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This is the VOA Special English Technology Report.
The modern way to collect signatures on a petition requires no paper or pen or standing on a street for hours. Change.org and other websites let people start or sign online petitions.
There are many different reasons why people start petitions at Change.org. The top causes range from animal protection to criminal justice to women's rights. Lauren Todd of New York started a petition a few months ago after she saw a picture of a girls shirt on Facebook. The shirt read: "I'm too pretty to do homework, so my brother has to do it for me." As Ms. Todd told CBS television, "It was outrageous enough to be posted on Facebook, but it was actually more outrageous than that, and I felt like I needed to do something about it."
Her petition urged shoppers to boycott J.C. Penney stores until they stopped selling shirts with what she called sexist messages. Five hours later, Shelby Knox started tweeting about the petition to her thousands of Twitter followers. Ms. Knox is the director of women's rights organizing for Change.org. Some of her followers also started tweeting about the shirt and signing the petition. Ms. Knox says, "From the time that Lauren started the petition on Change.org and J.C. Penney pulled the shirt, it was about ten hours, in which it got over two thousand signatures and at one point was generating over four hundred tweets a minute."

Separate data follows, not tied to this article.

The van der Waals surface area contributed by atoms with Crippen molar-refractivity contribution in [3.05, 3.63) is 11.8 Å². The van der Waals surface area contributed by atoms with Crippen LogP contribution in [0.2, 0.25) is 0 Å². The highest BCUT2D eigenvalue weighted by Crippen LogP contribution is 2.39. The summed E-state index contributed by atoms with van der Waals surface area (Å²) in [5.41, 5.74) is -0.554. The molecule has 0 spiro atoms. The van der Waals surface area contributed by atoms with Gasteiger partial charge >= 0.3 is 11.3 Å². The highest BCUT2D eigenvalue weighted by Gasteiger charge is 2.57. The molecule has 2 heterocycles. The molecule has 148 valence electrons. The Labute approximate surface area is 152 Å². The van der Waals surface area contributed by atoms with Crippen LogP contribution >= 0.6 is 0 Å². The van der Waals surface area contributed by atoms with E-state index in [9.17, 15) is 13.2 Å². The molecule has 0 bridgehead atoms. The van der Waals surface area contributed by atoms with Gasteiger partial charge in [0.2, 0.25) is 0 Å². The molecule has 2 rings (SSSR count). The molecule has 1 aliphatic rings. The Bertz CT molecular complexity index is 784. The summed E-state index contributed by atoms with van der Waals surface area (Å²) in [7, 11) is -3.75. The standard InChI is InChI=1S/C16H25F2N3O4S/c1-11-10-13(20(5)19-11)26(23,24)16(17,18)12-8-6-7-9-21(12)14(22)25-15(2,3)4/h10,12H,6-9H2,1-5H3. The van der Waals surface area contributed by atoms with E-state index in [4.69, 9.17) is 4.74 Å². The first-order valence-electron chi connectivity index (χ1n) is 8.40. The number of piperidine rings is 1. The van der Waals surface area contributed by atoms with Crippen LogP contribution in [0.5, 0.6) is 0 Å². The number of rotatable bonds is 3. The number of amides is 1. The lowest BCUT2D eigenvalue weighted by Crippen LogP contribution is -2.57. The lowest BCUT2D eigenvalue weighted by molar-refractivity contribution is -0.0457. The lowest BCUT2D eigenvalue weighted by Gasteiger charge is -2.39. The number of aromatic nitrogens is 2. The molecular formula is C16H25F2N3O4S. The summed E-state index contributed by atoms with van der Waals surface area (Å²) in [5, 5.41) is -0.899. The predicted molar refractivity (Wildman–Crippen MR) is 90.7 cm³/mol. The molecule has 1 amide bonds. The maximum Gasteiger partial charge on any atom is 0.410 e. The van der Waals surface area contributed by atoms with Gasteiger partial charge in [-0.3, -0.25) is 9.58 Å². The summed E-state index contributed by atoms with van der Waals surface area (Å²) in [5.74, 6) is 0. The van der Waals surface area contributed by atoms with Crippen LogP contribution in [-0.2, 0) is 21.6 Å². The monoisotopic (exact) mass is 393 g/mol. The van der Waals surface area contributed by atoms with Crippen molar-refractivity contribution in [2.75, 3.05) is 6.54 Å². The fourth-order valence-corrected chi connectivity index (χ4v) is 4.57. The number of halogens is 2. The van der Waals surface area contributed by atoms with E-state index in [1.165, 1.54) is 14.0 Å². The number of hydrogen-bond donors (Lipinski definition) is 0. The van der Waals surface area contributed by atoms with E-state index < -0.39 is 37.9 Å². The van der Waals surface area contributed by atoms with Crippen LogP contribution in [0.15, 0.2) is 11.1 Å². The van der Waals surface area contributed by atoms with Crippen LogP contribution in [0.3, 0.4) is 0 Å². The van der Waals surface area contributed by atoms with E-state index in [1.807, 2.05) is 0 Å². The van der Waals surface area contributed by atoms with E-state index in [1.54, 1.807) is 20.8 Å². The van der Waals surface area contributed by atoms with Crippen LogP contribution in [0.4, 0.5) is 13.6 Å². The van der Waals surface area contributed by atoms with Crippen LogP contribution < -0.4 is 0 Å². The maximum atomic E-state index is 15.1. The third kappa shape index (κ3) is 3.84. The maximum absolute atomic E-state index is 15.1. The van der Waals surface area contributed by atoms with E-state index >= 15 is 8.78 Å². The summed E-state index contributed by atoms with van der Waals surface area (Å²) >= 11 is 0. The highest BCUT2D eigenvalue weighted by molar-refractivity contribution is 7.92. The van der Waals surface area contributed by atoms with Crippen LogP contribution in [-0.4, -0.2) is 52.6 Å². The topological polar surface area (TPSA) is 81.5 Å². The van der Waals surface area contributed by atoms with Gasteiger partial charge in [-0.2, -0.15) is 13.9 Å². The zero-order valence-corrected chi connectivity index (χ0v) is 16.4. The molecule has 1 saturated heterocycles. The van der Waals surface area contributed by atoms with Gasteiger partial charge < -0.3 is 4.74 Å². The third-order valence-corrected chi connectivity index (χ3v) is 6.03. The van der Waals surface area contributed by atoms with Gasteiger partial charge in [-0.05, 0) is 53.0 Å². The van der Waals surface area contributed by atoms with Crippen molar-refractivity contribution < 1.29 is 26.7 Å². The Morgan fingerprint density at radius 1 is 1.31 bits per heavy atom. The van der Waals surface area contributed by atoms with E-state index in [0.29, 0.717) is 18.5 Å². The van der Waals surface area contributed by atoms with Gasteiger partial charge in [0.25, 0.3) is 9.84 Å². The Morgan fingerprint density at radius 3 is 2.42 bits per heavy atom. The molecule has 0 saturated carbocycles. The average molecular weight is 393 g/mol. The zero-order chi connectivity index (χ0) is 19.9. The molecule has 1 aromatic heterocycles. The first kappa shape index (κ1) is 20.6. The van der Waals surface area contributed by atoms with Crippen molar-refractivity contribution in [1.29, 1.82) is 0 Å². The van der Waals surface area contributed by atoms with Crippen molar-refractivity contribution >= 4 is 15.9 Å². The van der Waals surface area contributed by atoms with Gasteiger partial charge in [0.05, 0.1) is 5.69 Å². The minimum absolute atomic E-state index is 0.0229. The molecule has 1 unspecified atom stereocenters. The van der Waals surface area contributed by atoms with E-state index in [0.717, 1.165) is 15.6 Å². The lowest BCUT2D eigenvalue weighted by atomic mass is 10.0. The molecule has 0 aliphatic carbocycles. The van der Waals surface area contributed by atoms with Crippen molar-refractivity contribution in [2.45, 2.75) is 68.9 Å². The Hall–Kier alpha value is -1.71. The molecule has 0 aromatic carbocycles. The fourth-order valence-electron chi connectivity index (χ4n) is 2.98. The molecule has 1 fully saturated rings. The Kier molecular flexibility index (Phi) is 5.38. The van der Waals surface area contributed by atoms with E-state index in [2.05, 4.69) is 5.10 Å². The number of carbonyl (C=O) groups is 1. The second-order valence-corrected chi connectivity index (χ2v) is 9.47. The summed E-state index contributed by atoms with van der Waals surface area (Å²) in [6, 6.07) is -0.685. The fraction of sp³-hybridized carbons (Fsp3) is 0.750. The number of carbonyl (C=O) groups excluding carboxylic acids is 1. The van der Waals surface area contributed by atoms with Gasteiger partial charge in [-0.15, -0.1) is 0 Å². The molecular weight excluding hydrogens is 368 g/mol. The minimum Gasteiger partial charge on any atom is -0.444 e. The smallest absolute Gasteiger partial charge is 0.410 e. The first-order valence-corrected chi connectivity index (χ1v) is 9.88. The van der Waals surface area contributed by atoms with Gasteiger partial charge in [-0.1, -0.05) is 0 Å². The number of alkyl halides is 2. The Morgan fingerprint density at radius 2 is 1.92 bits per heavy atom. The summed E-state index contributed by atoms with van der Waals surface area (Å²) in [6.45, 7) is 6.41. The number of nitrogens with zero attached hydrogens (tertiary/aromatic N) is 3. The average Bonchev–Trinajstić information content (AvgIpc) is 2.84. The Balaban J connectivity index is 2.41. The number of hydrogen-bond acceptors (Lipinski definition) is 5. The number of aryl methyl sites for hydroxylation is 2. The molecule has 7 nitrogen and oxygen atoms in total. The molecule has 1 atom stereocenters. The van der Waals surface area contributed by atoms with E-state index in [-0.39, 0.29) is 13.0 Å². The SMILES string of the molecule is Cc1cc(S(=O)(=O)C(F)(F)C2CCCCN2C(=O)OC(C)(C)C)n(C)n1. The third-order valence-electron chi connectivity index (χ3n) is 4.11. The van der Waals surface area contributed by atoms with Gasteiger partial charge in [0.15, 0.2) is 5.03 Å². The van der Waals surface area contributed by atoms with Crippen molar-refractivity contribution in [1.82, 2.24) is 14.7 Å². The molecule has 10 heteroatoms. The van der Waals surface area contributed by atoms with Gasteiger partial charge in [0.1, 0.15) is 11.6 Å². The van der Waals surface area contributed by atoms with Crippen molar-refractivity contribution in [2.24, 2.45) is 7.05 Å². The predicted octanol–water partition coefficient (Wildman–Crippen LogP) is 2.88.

She said that with each new signature, an e-mail automatically went to J.C. Penney's public relations team. Another went to the company's chief. J.C. Penney, without comment, discontinued the shirts.
Clothing designer John Noone has worked with a number of large stores. He says he has always used words like "pretty" or "princess" when he creates shirts for girls. It's easier to sell a shirt that says "My little princess" than "My A student," he says.
But now, with the Internet, consumers who take offense can do more than just write an angry letter to the company. Another clothing seller, Forever 21, got in trouble not long after J.C. Penney. Forever 21 was selling a girl's shirt that read "Allergic to Algebra." It stopped selling them the day after the story spread.
Robin Sackin is a professor at New York's Fashion Institute of Technology. She says children are influenced by their parents, not the words on a shirt. "So if my child says to me 'Mommy, I want to get that,' I've said, 'OK, you can have it, but just remember something -- I don't care if you're pretty, you're doing your homework.'"